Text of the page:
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Aircraft Refueller

Kaiwhakakī Waka Rererangi

Alternative titles for this job

Aircraft refuellers fill aircraft with fuel at airports.

Pay

New aircraft refuellers usually earn

$55K-$65K per year

Experienced aircraft refuellers usually earn

$65K-$75K per year

Source: Air BP and Z Energy, 2018.

Job opportunities

Chances of getting a job as an aircraft refueller are poor due to low turnover and a lack of new positions.

Pay

Pay for aircraft refuellers varies depending on their skills and experience.

  • New aircraft refuellers usually earn $55,000 to $65,000 a year. 
  • Experienced aircraft refuellers can earn up to $75,000.

These rates include a base salary as well as an allowance for working extra shifts.

Source: Air BP, 2018; and Z Energy, 2018.

(This information is a guide only. Find out more about the sources of our pay information)

What you will do

Aircraft refuellers may do some or all of the following:

  • follow schedules that say what time the aircraft to be refuelled will arrive
  • check and maintain the vehicles that transport fuel
  • fill aircraft with fuel from vehicles
  • regularly check fuels for contaminants such as water
  • follow strict safety procedures when filling aircraft and transporting fuel
  • communicate with pilots and airport ground crew.

Skills and knowledge

Aircraft refuellers need to have:

  • ability to use and maintain refuelling equipment
  • knowledge of different types of fuel
  • knowledge of the safety rules and regulations that apply when working at an airport.

Working conditions

Aircraft refuellers:

  • usually work eight to 12-hour shifts during the day or at night
  • work at airports on the tarmac and runways, and in airport terminal buildings, hangars and freight buildings
  • work in most weather conditions, and often in noisy, hazardous situations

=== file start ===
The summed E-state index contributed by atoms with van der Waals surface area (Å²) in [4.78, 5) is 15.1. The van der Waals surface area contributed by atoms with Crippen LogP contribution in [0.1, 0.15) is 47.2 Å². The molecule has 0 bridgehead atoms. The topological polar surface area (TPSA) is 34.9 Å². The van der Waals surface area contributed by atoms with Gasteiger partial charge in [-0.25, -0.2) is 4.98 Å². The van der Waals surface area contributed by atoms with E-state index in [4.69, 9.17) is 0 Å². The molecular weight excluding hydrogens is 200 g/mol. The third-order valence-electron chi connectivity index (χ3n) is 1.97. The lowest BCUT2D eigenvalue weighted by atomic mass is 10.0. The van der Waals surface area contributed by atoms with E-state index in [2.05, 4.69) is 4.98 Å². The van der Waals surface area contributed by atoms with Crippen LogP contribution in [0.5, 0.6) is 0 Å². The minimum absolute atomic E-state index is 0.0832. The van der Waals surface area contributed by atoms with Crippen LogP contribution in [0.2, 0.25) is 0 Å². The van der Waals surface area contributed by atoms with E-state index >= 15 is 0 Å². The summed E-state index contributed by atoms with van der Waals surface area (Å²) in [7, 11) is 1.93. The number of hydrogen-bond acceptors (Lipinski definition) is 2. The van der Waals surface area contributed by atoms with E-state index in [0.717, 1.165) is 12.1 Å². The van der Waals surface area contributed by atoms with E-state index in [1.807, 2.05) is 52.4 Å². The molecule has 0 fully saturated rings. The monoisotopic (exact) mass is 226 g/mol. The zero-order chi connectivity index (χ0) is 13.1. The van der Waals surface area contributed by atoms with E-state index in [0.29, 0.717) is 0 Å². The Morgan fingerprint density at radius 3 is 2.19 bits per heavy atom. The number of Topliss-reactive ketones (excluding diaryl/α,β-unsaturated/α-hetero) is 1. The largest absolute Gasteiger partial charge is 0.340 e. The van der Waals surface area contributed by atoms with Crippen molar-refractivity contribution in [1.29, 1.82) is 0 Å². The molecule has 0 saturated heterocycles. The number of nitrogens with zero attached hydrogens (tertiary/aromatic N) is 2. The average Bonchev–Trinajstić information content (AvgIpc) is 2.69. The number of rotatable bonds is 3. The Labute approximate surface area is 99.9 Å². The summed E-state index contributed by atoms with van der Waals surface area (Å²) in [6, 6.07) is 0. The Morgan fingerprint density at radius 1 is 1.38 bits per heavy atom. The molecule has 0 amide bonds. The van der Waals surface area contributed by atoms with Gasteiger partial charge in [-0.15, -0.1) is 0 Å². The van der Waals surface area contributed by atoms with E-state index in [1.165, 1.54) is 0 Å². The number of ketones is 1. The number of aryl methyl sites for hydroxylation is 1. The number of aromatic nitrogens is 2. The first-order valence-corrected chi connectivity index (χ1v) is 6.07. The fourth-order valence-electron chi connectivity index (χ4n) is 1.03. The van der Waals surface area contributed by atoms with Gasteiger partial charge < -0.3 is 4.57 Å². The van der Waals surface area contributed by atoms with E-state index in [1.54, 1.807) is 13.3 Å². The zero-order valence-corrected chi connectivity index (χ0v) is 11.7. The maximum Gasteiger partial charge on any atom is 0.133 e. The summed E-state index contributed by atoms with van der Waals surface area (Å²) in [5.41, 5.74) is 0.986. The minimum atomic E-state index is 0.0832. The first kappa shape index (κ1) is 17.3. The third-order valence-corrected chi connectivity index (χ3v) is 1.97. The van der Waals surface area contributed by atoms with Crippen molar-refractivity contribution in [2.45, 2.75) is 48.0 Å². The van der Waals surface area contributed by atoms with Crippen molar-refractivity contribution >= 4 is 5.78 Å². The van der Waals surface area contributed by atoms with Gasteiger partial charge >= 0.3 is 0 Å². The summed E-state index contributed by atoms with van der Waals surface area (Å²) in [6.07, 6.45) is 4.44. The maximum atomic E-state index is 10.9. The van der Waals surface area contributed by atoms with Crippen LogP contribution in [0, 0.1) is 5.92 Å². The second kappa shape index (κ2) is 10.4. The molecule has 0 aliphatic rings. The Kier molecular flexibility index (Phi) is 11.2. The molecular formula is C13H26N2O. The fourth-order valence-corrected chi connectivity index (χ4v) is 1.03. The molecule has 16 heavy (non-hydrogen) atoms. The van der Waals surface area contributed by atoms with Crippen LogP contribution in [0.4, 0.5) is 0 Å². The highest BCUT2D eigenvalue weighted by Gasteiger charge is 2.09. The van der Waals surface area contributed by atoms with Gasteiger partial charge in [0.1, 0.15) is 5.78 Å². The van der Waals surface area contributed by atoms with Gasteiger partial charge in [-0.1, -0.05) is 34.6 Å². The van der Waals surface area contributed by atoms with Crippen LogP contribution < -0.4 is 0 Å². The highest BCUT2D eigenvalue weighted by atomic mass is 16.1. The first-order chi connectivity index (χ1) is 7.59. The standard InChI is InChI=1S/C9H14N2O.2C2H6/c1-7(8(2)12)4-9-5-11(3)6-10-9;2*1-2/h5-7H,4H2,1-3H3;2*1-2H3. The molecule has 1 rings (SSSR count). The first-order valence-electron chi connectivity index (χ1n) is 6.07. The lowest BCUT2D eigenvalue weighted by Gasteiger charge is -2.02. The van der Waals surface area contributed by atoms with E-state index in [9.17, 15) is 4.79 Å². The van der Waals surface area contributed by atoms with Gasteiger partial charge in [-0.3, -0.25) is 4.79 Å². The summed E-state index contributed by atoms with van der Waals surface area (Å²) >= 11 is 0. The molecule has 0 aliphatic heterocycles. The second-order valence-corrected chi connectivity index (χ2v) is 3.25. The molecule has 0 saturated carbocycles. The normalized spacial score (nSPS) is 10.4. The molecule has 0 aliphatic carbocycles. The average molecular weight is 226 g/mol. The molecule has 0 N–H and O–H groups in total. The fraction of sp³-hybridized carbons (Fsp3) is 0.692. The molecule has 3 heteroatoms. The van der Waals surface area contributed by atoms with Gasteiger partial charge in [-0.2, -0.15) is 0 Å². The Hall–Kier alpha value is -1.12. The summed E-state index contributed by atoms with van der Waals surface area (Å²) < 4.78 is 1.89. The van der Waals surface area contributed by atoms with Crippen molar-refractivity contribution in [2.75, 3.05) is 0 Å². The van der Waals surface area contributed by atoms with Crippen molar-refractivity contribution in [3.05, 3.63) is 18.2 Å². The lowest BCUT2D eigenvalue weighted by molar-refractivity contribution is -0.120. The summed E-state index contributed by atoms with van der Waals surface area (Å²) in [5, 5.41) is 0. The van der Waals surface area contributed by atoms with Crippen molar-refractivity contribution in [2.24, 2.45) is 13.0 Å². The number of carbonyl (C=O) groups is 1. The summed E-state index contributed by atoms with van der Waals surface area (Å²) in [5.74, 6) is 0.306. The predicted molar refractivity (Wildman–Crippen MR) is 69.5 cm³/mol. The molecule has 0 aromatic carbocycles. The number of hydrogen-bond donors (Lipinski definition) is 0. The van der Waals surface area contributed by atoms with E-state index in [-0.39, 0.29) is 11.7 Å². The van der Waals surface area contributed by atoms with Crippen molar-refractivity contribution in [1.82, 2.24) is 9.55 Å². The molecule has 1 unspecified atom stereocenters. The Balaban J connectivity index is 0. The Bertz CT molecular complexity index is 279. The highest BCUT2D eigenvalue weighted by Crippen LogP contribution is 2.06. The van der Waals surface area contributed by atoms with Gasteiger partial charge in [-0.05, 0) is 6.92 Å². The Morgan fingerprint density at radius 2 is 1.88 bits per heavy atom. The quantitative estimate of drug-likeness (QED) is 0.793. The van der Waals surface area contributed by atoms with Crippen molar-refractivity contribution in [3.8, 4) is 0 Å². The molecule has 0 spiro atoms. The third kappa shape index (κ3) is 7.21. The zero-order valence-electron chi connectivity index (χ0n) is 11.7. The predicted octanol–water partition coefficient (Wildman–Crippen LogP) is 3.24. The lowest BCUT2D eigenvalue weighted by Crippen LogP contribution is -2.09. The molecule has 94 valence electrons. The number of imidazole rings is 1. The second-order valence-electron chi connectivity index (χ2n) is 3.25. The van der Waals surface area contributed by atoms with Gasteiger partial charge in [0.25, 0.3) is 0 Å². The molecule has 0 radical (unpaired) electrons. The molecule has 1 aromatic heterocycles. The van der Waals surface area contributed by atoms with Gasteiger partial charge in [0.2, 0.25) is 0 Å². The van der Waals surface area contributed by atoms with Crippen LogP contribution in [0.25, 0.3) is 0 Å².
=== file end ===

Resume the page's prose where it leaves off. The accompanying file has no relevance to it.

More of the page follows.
• may travel locally between airports and bulk oil depots.

What's the job really like?

Paul Kingham

Aircraft Refueller

Shifts mean Paul can balance work and play

Not many people can play golf in the middle of the week, says aircraft refueller Paul Kingham. But he can.

"The shift patterns in this job are good: we do five days on and three off, for four weeks; then four on, four off for three weeks. It's all about quality of life and I get to work and do other things like golf, tennis, water-skiing, or going to the gym."

It pays to keep your cool and concentrate

"If everything goes to schedule there's no panic," says Paul. "But, when there's a 10-plane backlog to clear, it pays to keep a cool head. You can't get stressed when people are saying, 'Where's my fuel?' You just have to say, 'Hold on mate, we can only do one job at a time,' because there are no shortcuts. You have to keep cool because it's when you start panicking that you can stuff up."

The job can be repetitive, and that's another reason mistakes can happen. "The repetitive nature of the job can be a trap, because something can go wrong if you get blasé. You need to put a certain amount of fuel in a plane, and if you're thinking about what you're going to do on Saturday night you could put too much in. You have to keep your mind on the task."

Find out what it takes to be an aircraft refueller – 1.44 mins. (Video courtesy of the Royal NZ Air Force)

So as an aviation refueller, our core tasking is to refuel aircraft, but behind the scenes there is a lot more to it.

We conduct fuel quality control testing, maintenance tasking on our vehicles before any fuel is issued to aircraft, and the receipting of fault fuel into our storage tanks.

My day-to-day tasking involves stock control of all of our fuels. So I look after the issuing in and out of our vault storage tanks. Also I look after our heavy fleet vehicles.

We are trained in all of our licences, be it trucks, forklifts, things of the like. All the skills that I’ve learned within the fuel section are transferable outside the military. We have BP-recognised qualifications as well as transport qualifications for heavy vehicles.